Our Vast Social Primate Brains Evolved to Pursue One Central Goal: ‘to look good in the eyes of others. ‘
I tried to ask myself how likely a person’s best forecast turned out to be quite wrong? I was asking people to come up with a statistic about the question. Unexceptionally every person I talked tried to categorize the context of the subject. In other words, people were prone to form their expectations according to the degree of knowledge and facts they have on whatever issue it is. It was a manner of confidence. Basically, they were identifying a context in which they feel confident for their expectations.
I asked myself: Why people invest? Statistics suggest that actual results of an investment frequently do not meet with the initial expectations even in the periods of prosperity. Thus, having a profit aside, there must be a temptation -a satisfaction- about taking the chance in investing. You might consider gambling instinct of people as an example. I believe in the times when management and ownership were not separated, it was purely about that. On the other hand we are living in times which an individual’s investment made as ‘liquid’. In other words with the occurrence of more complex investment markets, instability in the system increased. I do myself strictly prefer to rely on outcomes of existing market valuations since my existing knowledge cannot beat the calculated mathematical expectations. Yet I am aware and accept once Keynes wrote ‘..the assumption of arithmetically equal probabilities based on a state of ignorance leads to absurdities.’ Our markets have weak points. First factor that characterizes the insufficient markets has already explained by the seasonal changes of ice companies’ shares. As stated, day-to-day changes in the value of an investment have pivotal impact on market overall.
We already know that some students in class are trading in stock market. Most people who sits next to you on a street do not resist to buy ‘kazı kazan’ as it was offered. My father who is a real-estate agent or my former desk mate from high school who is currently a doctor always buy lottery tickets in New Year’s Eve. People are impulse buyers. They are tempted. These same people are also ones who participate in aggregate investment. Yet none has special knowledge of the circumstances. Therefore, real knowledge is not attaining the value of an investment can be stated as the second factor.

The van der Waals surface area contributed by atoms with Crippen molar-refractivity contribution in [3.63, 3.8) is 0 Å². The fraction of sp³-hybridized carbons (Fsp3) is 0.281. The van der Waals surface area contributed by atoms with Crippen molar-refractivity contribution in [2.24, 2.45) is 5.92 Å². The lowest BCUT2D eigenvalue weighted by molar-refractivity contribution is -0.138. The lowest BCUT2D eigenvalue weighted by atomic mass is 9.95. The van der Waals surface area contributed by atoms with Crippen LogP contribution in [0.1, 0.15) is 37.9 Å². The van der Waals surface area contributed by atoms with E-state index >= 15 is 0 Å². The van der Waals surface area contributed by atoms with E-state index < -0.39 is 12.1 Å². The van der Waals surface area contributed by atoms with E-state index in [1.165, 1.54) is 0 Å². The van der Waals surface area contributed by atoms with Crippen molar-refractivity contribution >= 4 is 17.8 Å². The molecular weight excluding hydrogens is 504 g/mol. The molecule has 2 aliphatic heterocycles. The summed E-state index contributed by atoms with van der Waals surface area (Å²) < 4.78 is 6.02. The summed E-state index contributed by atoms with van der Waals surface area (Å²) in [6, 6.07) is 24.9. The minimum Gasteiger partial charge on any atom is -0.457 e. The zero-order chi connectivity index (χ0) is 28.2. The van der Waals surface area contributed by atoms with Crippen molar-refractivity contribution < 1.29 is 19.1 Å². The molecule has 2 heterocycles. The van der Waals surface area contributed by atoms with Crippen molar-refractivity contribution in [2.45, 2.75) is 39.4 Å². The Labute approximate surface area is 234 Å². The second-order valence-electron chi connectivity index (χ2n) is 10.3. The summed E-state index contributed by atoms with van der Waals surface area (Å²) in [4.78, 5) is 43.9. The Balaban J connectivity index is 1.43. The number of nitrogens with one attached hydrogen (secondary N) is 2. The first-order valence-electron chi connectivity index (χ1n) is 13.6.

Thirdly, even though there is not any ground for anticipating a change, noisiness of a possible change affects massive psychology –even though it does not make difference to prospective yield at the bottom. So that, constituted sudden fluctuation affects conventional valuation. In other words, for example ‘If policy changes, expectation structure might change.’ as stated by Robert Schiller in his interview with John Campbell. (2013)
The essence of John Maynard Keynes’s ‘Beauty Contest’ studies the degree of rationality of people. In that sense, Keynes’s intelligent investor is concerned about the value of the market under the influence of mass psychology in order to defeat the ignorance and judgment heuristics of general public for future prospects. In order to accentuate the precariousness of being able to accomplish such perspective we need to remember what Keynes stated: ‘Worldly wisdom teaches that it is better for reputation to fail conventionally than to succeed unconventionally.’